DeAtkine began his endocrine-based concierge practice in 2003 when he saw the third-party payer structure making it difficult for doctors to spend time with patients. “The system doesn’t put value on time or complex decision-making, and I had a lot of complicated and sick patients that needed time or expertise,” he says.
In researching alternative practice models, he read about and then chose to move forward with MDVIP, a Procter & Gamble-owned company that helps physicians transition to a concierge practice. They also handle certain office and marketing functions in return for that fee.
Within three years, DeAtkine had a full concierge practice of 600 patients with a waiting list. “Personally, I don’t think there is a downside to concierge medicine,” he says. “Originally my colleagues snickered behind my back and waited for my calamitous fall. But it didn’t happen.”
DeAtkine’s patients pay $1,650 annually, with a $35 copay for routine appointments. “We’re out of network for Blue Cross, but I do accept Medicare and other insurance,” he says, adding that patients still need health insurance to cover things like x-rays, prescriptions, and hospitalization. “Concierge medicine is not a health insurance product, it’s a relationship.”
Rob Spiegel, MD, of Signature Health, offers his concierge patients a sliding scale based on age. Those under 40 pay $750 annually, while those over 40 pay double at $1,500. Family members join at a discounted rate.
A third tier at $3,000 means Spiegel will accompany the patient to appointments with specialists and visit their homes. “It’s as much about safety in those home visits as medical care,” he says. “I get to see if maybe they’re not taking baths as often as they should or living in a ‘hoarder’s house’. You learn a lot when you go into someone’s home.”
Before starting his concierge practice in 2008, Spiegel had been a hospitalist at St. Vincent’s where he organized two hospitalists groups. When he realized he wanted to switch to a primary care practice, he also researched MDVIP. But because he didn’t have an existing practice, he didn’t qualify.
“I just had a lawyer set it up,” he says. “I started from the ground up with two patients who had said that as soon as I opened an office, they wanted to come with me.”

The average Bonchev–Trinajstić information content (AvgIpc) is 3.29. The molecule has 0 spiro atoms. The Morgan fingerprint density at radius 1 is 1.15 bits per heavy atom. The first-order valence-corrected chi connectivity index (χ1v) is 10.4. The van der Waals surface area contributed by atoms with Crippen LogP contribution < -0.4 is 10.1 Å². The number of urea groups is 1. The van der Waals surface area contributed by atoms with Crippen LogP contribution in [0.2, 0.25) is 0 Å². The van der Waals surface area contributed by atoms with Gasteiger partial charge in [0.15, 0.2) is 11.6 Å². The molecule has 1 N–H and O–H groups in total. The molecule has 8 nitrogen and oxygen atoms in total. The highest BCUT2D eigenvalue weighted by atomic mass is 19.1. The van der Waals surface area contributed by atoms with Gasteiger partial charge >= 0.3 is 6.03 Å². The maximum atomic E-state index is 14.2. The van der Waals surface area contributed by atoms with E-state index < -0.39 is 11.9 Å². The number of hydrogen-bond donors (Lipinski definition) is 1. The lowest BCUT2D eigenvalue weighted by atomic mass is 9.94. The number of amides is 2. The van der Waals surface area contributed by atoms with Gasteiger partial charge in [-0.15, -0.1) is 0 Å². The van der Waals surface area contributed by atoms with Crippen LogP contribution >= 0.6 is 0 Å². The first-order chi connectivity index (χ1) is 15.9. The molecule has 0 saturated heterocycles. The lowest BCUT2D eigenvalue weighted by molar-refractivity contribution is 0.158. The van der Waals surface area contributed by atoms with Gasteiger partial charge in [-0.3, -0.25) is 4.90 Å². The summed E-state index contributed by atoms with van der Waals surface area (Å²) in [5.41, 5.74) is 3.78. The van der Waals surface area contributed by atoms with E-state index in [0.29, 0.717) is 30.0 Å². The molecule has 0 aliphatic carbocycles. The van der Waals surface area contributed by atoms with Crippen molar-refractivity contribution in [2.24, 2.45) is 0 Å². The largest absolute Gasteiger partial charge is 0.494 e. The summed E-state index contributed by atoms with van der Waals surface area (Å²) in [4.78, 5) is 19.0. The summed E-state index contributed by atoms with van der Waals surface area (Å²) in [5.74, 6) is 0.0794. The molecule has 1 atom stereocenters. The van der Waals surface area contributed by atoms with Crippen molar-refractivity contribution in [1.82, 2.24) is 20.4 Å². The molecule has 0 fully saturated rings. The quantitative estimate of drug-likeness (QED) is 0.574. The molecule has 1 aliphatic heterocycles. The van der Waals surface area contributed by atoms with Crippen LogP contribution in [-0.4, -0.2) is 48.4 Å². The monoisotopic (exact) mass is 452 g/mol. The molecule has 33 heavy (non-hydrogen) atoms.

Spiegel’s now got 150 patients. Only about five percent of his patients join at the highest pay tier. “The mid-level is my meat and potatoes,” he says. “When I get to 300 patients, I’ll stop and reassess. If I’m able to provide the same services I can supply now, then I’ll get that number to go up. But no one should ever be sitting in my waiting room.”
The downside to concierge medicine for Spiegel is being continuously on-call. “It’s not about the number of times going out, it’s the possibility of having to go out,” he says. In four years, he’s had about 10 phones call between midnight and four a.m.
DeAtkine says his practice day still lasts eight hours. But instead of seeing 35 to 50 patients, he sees about 10 to 12. Visits to both physicians run about 30 to 60 minutes with routine physicals lasting one to two hours. “I spend more time in the room now with my feet up and talking about what’s bothering them and how they’re feeling,” DeAtkine says.
That time pays off for his concierge patients. “I had several patients with chronic fatigue, and I’ve had time to diagnostically find the potential causes,” he says. One had mold toxicity and responded to environmental changes and detox treatments. The other had a combination of a vitamin deficiency and potential Lyme disease, which also responded to treatment.
Having the time to solve those mysteries tops Spiegel’s enjoyment of concierge medicine. “It’s detective work without a gun,” he says.
The physician’s time to delve into complex health issues and their ready access are the real draw for concierge patients, which are misunderstood to be dominated by the wealthy. “At least half are middle class who’ve chosen this because they need access,” Spiegel says.
Patients with chronic heart disease or respiratory conditions have found they save themselves the distress and costs of the ER through concierge medicine, because they can see their physician for treatment often within hours.
For physicians considering the transition, Spiegel advises them to closely assess their choices. “The franchising fee can be very high, like 30 percent annually over five years. I paid a lot to my attorney at first, but not that much,” he says. He adds that a franchise can cover certain start-up or ongoing costs as well, like maintaining electronic health records.
“The most dramatic difference between my practice and the average internal medical practice is just the amount of time I spend with patients. It’s not that the things I do are fundamentally different or the treatments are different. They’re not,” DeAtkine says. “But concierge medicine reflects what patients want most from us, which is our time.”